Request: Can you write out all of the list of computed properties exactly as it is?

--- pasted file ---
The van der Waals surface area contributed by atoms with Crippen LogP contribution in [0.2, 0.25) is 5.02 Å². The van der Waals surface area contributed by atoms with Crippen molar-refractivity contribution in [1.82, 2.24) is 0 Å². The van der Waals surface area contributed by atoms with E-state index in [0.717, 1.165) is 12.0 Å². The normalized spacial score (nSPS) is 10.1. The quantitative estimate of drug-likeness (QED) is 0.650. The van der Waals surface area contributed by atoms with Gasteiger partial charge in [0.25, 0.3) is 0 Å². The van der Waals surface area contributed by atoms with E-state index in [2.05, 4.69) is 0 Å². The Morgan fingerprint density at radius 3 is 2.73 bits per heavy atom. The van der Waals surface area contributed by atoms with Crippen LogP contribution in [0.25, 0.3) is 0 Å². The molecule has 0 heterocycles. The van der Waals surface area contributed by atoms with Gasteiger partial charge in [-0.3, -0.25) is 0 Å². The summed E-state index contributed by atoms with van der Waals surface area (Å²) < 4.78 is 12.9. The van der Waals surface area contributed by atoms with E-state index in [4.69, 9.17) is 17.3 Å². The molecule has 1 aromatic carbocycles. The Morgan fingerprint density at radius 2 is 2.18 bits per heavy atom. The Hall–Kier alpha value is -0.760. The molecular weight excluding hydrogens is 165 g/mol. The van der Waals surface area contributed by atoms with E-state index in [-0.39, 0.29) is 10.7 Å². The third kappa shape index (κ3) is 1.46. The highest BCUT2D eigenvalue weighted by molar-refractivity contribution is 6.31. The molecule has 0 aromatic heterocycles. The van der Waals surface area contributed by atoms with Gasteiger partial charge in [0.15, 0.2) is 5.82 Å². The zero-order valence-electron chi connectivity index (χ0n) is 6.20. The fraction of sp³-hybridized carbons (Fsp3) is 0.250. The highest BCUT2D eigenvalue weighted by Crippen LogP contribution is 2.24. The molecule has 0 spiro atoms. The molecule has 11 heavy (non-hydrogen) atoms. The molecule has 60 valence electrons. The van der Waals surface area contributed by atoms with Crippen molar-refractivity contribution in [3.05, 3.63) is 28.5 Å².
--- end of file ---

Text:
The van der Waals surface area contributed by atoms with Crippen LogP contribution in [0.2, 0.25) is 5.02 Å². The van der Waals surface area contributed by atoms with Crippen molar-refractivity contribution in [1.82, 2.24) is 0 Å². The van der Waals surface area contributed by atoms with E-state index in [0.717, 1.165) is 12.0 Å². The normalized spacial score (nSPS) is 10.1. The quantitative estimate of drug-likeness (QED) is 0.650. The van der Waals surface area contributed by atoms with Gasteiger partial charge in [0.25, 0.3) is 0 Å². The van der Waals surface area contributed by atoms with E-state index in [2.05, 4.69) is 0 Å². The Morgan fingerprint density at radius 3 is 2.73 bits per heavy atom. The van der Waals surface area contributed by atoms with Crippen LogP contribution in [0.25, 0.3) is 0 Å². The molecule has 0 heterocycles. The van der Waals surface area contributed by atoms with Gasteiger partial charge in [-0.3, -0.25) is 0 Å². The summed E-state index contributed by atoms with van der Waals surface area (Å²) < 4.78 is 12.9. The van der Waals surface area contributed by atoms with E-state index in [4.69, 9.17) is 17.3 Å². The molecule has 1 aromatic carbocycles. The Morgan fingerprint density at radius 2 is 2.18 bits per heavy atom. The Hall–Kier alpha value is -0.760. The molecular weight excluding hydrogens is 165 g/mol. The van der Waals surface area contributed by atoms with E-state index in [-0.39, 0.29) is 10.7 Å². The third kappa shape index (κ3) is 1.46. The highest BCUT2D eigenvalue weighted by molar-refractivity contribution is 6.31. The molecule has 0 aromatic heterocycles. The van der Waals surface area contributed by atoms with Gasteiger partial charge in [0.15, 0.2) is 5.82 Å². The zero-order valence-electron chi connectivity index (χ0n) is 6.20. The fraction of sp³-hybridized carbons (Fsp3) is 0.250. The highest BCUT2D eigenvalue weighted by Crippen LogP contribution is 2.24. The molecule has 0 spiro atoms. The molecule has 11 heavy (non-hydrogen) atoms. The molecule has 60 valence electrons. The van der Waals surface area contributed by atoms with Crippen molar-refractivity contribution in [3.05, 3.63) is 28.5 Å².